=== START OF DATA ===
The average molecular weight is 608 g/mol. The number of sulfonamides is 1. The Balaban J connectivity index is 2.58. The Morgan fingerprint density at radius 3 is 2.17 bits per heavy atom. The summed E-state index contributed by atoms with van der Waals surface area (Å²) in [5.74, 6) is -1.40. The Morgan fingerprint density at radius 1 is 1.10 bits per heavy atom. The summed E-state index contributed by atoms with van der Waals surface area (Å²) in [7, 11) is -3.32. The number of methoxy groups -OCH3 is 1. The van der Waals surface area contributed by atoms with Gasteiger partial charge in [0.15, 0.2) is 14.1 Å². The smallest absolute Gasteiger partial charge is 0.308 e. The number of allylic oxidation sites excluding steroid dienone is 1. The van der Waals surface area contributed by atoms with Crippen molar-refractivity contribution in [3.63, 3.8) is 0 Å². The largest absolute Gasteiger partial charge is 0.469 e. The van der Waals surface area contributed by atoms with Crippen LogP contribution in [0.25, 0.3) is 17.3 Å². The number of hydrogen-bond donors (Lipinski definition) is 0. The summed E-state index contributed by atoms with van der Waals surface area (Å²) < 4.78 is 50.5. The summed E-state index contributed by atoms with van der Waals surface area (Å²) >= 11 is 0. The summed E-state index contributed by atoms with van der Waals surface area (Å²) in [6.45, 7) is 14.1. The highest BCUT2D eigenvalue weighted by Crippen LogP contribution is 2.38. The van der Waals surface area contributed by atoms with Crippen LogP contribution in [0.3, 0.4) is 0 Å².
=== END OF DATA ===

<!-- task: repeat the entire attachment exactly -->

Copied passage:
The average molecular weight is 608 g/mol. The number of sulfonamides is 1. The Balaban J connectivity index is 2.58. The Morgan fingerprint density at radius 3 is 2.17 bits per heavy atom. The summed E-state index contributed by atoms with van der Waals surface area (Å²) in [5.74, 6) is -1.40. The Morgan fingerprint density at radius 1 is 1.10 bits per heavy atom. The summed E-state index contributed by atoms with van der Waals surface area (Å²) in [7, 11) is -3.32. The number of methoxy groups -OCH3 is 1. The van der Waals surface area contributed by atoms with Gasteiger partial charge in [0.15, 0.2) is 14.1 Å². The smallest absolute Gasteiger partial charge is 0.308 e. The number of allylic oxidation sites excluding steroid dienone is 1. The van der Waals surface area contributed by atoms with Crippen molar-refractivity contribution in [3.63, 3.8) is 0 Å². The largest absolute Gasteiger partial charge is 0.469 e. The van der Waals surface area contributed by atoms with Crippen LogP contribution in [0.25, 0.3) is 17.3 Å². The number of hydrogen-bond donors (Lipinski definition) is 0. The summed E-state index contributed by atoms with van der Waals surface area (Å²) < 4.78 is 50.5. The summed E-state index contributed by atoms with van der Waals surface area (Å²) >= 11 is 0. The summed E-state index contributed by atoms with van der Waals surface area (Å²) in [6.45, 7) is 14.1. The highest BCUT2D eigenvalue weighted by Crippen LogP contribution is 2.38. The van der Waals surface area contributed by atoms with Crippen LogP contribution in [0.3, 0.4) is 0 Å².